Briana Heaney Published

Program Helping Babies, Mothers With Opioid Dependence Receives More Funding 

A baby's hand is holding the finger of an adult.
Impact WV program works with pregnant mothers to reduce withdrawal symptoms after the baby is born.

West Virginia has continued to see a rise in babies born dependent on opioids. 

To counter the problem, the West Virginia University Center for Excellence in Disabilities received $1.5 million from the US Department of Health and Human Services to implement services for mothers and babies facing opioid dependence. The money will extend the five-year-old program another three years. 

The center works to reduce the number of babies born with neonatal abstinence syndrome (NAS) as well as aiding in the recovery for babies and mothers by connecting families with already existing resources that help in addiction recovery, health services, and social services using a patient navigator. 

Program Director D. Lesley Cottrell says the patient navigator comes from the community and can relate to the lived experience of mothers and family members and can connect them with providers and resources in the area.

 “They are key to connecting all the different providers across the different settings. If they notice that there’s a need, they can reach out to find a provider that provides that service,” Cottrell said.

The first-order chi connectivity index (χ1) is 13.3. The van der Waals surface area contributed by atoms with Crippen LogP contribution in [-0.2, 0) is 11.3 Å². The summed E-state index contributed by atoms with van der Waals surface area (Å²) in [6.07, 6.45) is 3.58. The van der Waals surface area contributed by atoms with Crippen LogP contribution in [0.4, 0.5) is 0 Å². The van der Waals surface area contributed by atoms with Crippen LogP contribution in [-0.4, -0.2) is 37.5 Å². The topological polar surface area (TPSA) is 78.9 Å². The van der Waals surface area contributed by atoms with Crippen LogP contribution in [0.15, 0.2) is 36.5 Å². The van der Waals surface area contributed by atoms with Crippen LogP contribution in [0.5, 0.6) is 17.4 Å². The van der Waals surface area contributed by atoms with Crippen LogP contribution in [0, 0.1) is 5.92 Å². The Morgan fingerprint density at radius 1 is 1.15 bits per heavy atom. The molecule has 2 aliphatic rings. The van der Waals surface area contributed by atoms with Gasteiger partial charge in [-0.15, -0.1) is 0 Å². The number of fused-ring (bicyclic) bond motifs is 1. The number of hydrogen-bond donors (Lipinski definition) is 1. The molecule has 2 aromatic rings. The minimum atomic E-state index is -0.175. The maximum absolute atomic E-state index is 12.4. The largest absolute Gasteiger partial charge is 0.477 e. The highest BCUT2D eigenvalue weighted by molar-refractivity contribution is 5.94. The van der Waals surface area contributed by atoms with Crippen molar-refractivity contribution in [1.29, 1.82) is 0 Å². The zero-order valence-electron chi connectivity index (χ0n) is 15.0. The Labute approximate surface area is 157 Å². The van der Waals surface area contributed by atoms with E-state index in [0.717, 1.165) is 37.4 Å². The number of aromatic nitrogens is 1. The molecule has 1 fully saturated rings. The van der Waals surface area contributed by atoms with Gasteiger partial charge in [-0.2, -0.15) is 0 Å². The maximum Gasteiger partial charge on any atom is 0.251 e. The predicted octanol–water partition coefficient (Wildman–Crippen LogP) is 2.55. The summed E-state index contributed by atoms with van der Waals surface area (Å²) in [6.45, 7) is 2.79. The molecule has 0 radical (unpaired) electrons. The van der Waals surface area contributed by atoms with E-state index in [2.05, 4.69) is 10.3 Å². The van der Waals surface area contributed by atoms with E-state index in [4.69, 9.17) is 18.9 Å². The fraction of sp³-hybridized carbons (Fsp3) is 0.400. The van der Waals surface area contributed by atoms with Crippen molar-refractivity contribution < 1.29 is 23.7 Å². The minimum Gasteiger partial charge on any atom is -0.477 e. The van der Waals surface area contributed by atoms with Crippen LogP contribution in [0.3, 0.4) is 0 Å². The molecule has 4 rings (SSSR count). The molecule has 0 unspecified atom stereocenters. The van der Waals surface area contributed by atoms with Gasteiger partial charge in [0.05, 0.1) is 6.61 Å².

The program introduces patient navigators at birth in the hospital. 

“The patient navigator model works best when that patient navigator is employed within the birthing hospital for a couple of reasons,” Cottrell said. “So, they’re there at the birth of the infant. They can make those pivotal connections while mom and family are there. It happens before if there is a separation of mom and baby, for any reason. And they can be there to work with mom, and even the foster parent who might come into play.”

The program also works to connect mothers with addiction recovery programs, education, housing, and job opportunities. The program has expanded the follow-up care babies born with NAS receive after they are discharged from hospital. 

“We really want to follow up and not just with our child health visits, but in other ways,” Cottrell said. “So, with occupational therapy, if that’s needed- with speech, if that’s needed- With nutrition. This follow-up clinic would bring in an interdisciplinary group of providers to work with the family and continue to connect them to the needs as the baby develops.”

Cottrell also said that the program does not just focus on one baby but stays in contact with mothers in between babies. It also stays in contact with mothers after they have stopped using substances in case of possible relapse. 

Cottrell said that the center helps extend time periods in between giving birth again by aiding in family planning for mothers.

The program works with WVU’s Children’s Hospital, Preston Memorial’s Medication Assisted Treatment Program, Court Appointed Special Advocates Incorporated (CASAINC), WVU behavioral medicine, WVU Pediatrics, and the WVU School of Nursing as well as other national, state, and local programs.